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U.S. Company Accused Of Illegally Selling Chinese-Made Security Products To Military

Authorities announced Thursday that a New York-based company and seven of its employees are  being charged with fraud, money laundering and illegal importation of equipment manufactured in China.

A New York-based security products company and seven of its employees are being charged with fraud, money laundering and illegal importation of equipment manufactured in China.

Several U.S. agencies, including the FBI and the IRS, allege that falsely claimed that its products were made in the U.S. and also misrepresented itself as a woman-owned small business in order to gain access to federal contracts set aside for those businesses.

"Aventura imports its products from other manufacturers, primarily manufacturers located in [China], at times with false 'Made in the U.S.A.' labels already affixed to the products or displayed on their packaging," a Justice Department court filing said.

Officials say Aventura's actions endangered military personnel on U.S. Navy ships and military bases by selling them Chinese products with known cybersecurity vulnerabilities.

"Greed is at the heart of this scheme, a reprehensible motive when the subjects in this case allegedly put into question the security of men and women who don uniforms each day to protect our nation," said FBI Assistant Director-in-Charge William Sweeney. "There is no mistaking the cyber vulnerabilities created when this company sold electronic surveillance products made in the People's Republic of China, and then using those items in our government agencies and the branches of our armed forces."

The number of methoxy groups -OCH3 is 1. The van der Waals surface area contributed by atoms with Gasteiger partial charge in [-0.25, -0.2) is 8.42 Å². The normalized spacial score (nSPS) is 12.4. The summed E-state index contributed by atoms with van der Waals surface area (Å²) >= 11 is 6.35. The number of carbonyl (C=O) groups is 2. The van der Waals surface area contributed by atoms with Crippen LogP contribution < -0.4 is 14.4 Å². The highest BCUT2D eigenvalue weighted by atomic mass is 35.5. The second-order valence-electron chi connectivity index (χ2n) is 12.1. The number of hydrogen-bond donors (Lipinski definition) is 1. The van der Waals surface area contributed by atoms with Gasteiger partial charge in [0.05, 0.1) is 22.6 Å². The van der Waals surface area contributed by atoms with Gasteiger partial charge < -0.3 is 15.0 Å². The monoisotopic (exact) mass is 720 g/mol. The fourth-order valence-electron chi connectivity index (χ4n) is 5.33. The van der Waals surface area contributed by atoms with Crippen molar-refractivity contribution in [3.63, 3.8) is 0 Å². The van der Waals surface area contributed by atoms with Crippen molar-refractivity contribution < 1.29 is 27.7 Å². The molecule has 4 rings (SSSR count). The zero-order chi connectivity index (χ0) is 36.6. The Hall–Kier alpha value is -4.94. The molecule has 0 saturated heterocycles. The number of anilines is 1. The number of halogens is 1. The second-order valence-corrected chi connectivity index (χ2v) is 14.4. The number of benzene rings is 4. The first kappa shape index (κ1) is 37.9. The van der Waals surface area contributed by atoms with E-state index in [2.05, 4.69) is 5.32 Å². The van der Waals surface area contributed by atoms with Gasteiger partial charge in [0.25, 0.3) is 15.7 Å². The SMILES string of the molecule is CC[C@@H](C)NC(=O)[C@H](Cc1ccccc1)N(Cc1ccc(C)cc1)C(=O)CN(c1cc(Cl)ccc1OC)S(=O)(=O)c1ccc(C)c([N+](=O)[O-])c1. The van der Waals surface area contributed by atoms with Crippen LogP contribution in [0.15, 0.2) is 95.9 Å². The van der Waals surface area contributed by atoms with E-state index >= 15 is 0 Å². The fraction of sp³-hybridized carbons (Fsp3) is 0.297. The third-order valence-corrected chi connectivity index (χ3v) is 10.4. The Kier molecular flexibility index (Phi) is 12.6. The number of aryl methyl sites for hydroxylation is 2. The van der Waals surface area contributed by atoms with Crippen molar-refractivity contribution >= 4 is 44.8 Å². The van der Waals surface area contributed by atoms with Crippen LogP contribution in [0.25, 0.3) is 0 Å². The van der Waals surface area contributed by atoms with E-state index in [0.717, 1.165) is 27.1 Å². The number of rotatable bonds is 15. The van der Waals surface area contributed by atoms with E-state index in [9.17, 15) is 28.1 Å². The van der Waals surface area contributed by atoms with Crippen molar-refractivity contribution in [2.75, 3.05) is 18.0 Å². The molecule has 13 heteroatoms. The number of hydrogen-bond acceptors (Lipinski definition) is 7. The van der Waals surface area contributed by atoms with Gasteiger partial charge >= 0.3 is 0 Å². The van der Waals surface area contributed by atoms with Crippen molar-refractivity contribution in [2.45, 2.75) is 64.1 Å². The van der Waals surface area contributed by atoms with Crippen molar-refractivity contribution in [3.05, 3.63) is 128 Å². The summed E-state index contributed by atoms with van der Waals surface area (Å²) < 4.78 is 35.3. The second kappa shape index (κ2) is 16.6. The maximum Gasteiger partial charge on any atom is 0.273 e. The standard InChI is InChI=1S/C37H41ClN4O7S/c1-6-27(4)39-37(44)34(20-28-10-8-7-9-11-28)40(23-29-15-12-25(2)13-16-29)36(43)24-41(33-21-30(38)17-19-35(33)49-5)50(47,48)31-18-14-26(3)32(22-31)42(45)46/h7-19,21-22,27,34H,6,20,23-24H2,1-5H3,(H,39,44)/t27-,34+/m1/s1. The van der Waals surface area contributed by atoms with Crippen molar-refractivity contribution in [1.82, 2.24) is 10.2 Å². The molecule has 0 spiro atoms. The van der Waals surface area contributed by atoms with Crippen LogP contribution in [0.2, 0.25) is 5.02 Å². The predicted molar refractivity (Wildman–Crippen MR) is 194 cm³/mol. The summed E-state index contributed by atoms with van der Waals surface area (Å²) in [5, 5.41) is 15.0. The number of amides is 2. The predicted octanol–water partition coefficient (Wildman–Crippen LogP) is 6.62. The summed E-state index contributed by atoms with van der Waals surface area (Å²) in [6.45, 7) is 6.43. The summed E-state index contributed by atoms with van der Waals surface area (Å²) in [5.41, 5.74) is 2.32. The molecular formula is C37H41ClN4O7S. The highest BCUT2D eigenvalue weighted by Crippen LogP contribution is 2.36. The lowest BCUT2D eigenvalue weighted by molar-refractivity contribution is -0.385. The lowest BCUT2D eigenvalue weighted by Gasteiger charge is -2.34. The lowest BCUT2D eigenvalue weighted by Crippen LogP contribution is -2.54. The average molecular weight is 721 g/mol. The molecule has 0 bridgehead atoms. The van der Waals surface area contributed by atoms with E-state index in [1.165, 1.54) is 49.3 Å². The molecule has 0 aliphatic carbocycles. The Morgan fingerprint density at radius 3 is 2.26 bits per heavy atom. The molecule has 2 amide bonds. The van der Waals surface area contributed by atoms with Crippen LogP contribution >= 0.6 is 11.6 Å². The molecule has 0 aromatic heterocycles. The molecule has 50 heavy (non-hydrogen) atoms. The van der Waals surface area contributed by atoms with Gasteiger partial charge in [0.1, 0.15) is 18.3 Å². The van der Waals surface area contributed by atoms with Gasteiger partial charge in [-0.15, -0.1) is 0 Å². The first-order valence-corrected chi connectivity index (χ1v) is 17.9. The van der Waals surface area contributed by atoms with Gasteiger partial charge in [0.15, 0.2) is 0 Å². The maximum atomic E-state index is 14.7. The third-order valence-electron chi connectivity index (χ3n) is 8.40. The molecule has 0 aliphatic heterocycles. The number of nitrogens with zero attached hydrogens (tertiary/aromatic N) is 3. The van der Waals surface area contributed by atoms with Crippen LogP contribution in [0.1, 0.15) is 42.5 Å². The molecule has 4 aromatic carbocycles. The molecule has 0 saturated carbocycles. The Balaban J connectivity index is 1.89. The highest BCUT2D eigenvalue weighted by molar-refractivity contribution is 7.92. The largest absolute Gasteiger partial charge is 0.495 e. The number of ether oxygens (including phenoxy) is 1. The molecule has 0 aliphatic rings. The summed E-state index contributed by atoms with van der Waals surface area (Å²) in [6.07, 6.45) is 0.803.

According to court documents, Aventura has held multiple contracts with the federal government, selling about $20.7 million of security equipment to the various military factions between 2006 to 2018. These contracts prohibited Aventura from providing goods from a wide array of countries, one of which is China.

Among the seven employees arrested is Jack Cabasso, Aventura's managing director, and his wife, Frances Cabasso, the purported CEO.

The couple is being accused of lying in order to extend and obtain government contracts reserved for women-owned businesses. The DOJ says Frances has little or no role at the company, making its claim as a woman-owned small business false.

The Cabassos are also being accused of siphoning millions of company dollars through shell companies and intermediaries. In addition, Aventura allegedly paid $1 million to fund the Cabasso's 70-foot luxury yacht.

Federal agents confiscated the yacht at the gated community where the couple live. Agents also seized $3 million dollars from several bank accounts.

The government intercepted shipments carrying Chinese manufactured goods several times, which agents later linked to Aventura's operations, according to the Justice Department.

Founded in 1999, Aventura self-describes itself as an "innovative designer, developer and manufacturer" of security products. The DOJ says the company has been misleading customers since 2006.

Paolo Zialcita is an intern on NPR's News Desk.

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